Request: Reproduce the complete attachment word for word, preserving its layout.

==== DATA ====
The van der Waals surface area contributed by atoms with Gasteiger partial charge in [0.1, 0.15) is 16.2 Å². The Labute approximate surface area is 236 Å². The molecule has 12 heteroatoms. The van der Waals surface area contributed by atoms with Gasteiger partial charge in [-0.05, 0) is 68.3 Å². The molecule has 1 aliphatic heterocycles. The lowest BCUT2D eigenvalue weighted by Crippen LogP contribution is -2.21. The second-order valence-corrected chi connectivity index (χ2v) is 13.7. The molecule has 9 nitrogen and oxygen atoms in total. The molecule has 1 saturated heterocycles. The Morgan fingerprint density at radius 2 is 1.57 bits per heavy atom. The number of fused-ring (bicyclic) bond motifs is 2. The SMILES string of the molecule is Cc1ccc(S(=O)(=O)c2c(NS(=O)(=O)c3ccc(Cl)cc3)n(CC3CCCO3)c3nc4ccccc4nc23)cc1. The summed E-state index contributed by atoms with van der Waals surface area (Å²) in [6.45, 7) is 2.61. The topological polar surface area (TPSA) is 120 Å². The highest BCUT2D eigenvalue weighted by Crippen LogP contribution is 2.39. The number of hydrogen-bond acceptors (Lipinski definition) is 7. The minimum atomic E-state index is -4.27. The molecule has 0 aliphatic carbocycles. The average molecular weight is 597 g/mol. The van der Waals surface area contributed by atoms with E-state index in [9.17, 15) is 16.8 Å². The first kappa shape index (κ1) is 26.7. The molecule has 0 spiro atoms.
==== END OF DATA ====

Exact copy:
The van der Waals surface area contributed by atoms with Gasteiger partial charge in [0.1, 0.15) is 16.2 Å². The Labute approximate surface area is 236 Å². The molecule has 12 heteroatoms. The van der Waals surface area contributed by atoms with Gasteiger partial charge in [-0.05, 0) is 68.3 Å². The molecule has 1 aliphatic heterocycles. The lowest BCUT2D eigenvalue weighted by Crippen LogP contribution is -2.21. The second-order valence-corrected chi connectivity index (χ2v) is 13.7. The molecule has 9 nitrogen and oxygen atoms in total. The molecule has 1 saturated heterocycles. The Morgan fingerprint density at radius 2 is 1.57 bits per heavy atom. The number of fused-ring (bicyclic) bond motifs is 2. The SMILES string of the molecule is Cc1ccc(S(=O)(=O)c2c(NS(=O)(=O)c3ccc(Cl)cc3)n(CC3CCCO3)c3nc4ccccc4nc23)cc1. The summed E-state index contributed by atoms with van der Waals surface area (Å²) in [6.45, 7) is 2.61. The topological polar surface area (TPSA) is 120 Å². The highest BCUT2D eigenvalue weighted by Crippen LogP contribution is 2.39. The number of hydrogen-bond acceptors (Lipinski definition) is 7. The minimum atomic E-state index is -4.27. The molecule has 0 aliphatic carbocycles. The average molecular weight is 597 g/mol. The van der Waals surface area contributed by atoms with E-state index in [9.17, 15) is 16.8 Å². The first kappa shape index (κ1) is 26.7. The molecule has 0 spiro atoms.